The Photon Travels Faster Than the Defined Speed of Light:
It Always Has and Always Will

©2 January 2014

The truth of the matter has been staring us in the face for more than a century. The speed of light in vacuum is not the so-called maximum velocity attained by matter-energy.
            In fact, the light photon travels and always has traveled above the defined speed of light in vacuum; at self-defined superluminal velocities. The reason is simple. Still, no one appears to have noticed this, including generations and generations of physicists.
            The electromagnetic wave of light, the photon wave-particle, is said to travel a curvilinear course. On a humanly observational level, light appears to travel along a straight line (although Einstein guessed about it being curved by gravity at times; more on that later). The thing is, light's travel within that apparent straight line is a curvilinear path somewhat like a sine wave (or two inseparable sine waves joined together since there is an electric field and a magnet field that make up that curvilinear path).

Red Curvilinear Path of Photon Wave-Particle


Blue Straight Line Reference Frame Longitudinal Axis

         In order for the photon to travel the 299,792,458 meters per second measured by scientists (represented by the blue A-B longitudinal reference frame axis), its curved path (the composite red lines) simultaneously must necessarily cover more distance at a higher speed than the numerical figure given for the blue line ( c ). In summary, the red composite line exists as it reflects the path of energy of the photon's wave-particle. The blue line does not exist, other than as a mental abstraction of measurement. The speed of light in vacuo, c, is measured A-B as though the photon traveled a straight line between A-B.
Essentially, then, the customary statement that the speed of light, 299,792,458 meters per second, represents the maximum velocity that matter-energy can attain is inexact in distinct ways.  The speed of light, c, is defined as of the longitudinal axis of the photon's reference frame.  It makes physical sense to measure the path of energy of the photon's wave-particle (distance and velocity), and not the distance and timing of the reference frame's abstracted axis.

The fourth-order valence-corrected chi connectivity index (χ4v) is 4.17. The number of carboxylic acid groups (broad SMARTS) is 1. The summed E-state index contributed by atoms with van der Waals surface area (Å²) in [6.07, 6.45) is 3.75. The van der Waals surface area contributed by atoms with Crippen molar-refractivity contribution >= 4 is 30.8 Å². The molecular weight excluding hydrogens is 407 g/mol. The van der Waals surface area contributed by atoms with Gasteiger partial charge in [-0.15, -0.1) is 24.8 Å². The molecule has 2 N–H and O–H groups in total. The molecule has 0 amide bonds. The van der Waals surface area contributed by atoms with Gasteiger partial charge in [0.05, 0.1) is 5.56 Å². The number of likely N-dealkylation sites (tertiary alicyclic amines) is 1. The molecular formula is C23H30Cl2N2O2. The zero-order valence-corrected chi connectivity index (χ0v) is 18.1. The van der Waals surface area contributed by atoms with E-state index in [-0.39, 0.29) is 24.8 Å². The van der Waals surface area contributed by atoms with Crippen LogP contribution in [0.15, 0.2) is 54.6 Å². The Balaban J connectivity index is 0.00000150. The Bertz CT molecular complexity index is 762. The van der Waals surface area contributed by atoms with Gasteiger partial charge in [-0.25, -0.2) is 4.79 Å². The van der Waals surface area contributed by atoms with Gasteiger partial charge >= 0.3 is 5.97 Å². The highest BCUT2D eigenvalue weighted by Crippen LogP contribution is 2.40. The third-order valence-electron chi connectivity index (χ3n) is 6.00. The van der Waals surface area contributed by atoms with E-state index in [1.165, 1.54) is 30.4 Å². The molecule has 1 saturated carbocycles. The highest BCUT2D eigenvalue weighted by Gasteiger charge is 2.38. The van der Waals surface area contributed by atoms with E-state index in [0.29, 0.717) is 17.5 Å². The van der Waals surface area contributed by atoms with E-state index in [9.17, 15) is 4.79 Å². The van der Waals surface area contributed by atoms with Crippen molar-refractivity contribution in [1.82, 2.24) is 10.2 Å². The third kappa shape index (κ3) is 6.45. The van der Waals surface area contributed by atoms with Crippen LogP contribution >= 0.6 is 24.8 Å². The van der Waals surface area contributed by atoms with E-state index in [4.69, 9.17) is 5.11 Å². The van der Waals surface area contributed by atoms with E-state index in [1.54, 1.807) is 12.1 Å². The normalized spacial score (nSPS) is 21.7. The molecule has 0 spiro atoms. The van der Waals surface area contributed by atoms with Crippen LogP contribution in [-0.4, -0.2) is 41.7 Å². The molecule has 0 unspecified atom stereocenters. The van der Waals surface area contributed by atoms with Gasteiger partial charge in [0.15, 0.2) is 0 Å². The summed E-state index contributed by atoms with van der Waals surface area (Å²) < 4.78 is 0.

The fact is that apparently no scientist has made public the actual speed and distance traveled by the photon on its own path of energy. Once the distance and velocity attained by the photon wave-particle are computed in that direct manner, then we may know the maximum velocity attained by a matter-energy event such as an electromagnetic wave in spacetime/motion. Until then, we only know the perceived relationship to the longitudinal axis of its reference frame.
            I am anxious to see what the numerical values may be for the photon's wave-particle path of energy. They will evidently represent averages and mean numbers since they will reflect variations and ranges within the entire electromagnetic wave radiation spectrum. Because, obviously, if we do not know those numbers for the light photon wave-particle, we do not know those numerical values pertaining to other waves on the entire electromagnetic wave radiation spectrum [radio, micro, infrared, visible, ultraviolet, X-ray, Gamma ray waves].
            That's right, the entire electromagnetic wave radiation spectrum must be computed as of the curvilinear path traveled by the electromagnetic wave-particles themselves, and not be limited to the longitudinal axis of their reference frame.
            The current definition of the speed of light in vacuum is given as of the longitudinal axis of the reference frame, when it requires the numerical values relevant to the actual path of energy of the photon's wave-particle.
            Once the numerical values corresponding to the photon's wave-particle energy path are computed, then the current definition of superluminal will need to be adjusted to those higher values.

Ultimately, the perennial statement that "nothing can travel faster than the speed of light" is offered as an exact numerical constant, yet it requires a disclaimer. Light travels faster than its measured "defined" value.

2014 Copyrighted. Charles William Johnson. All rights reserved.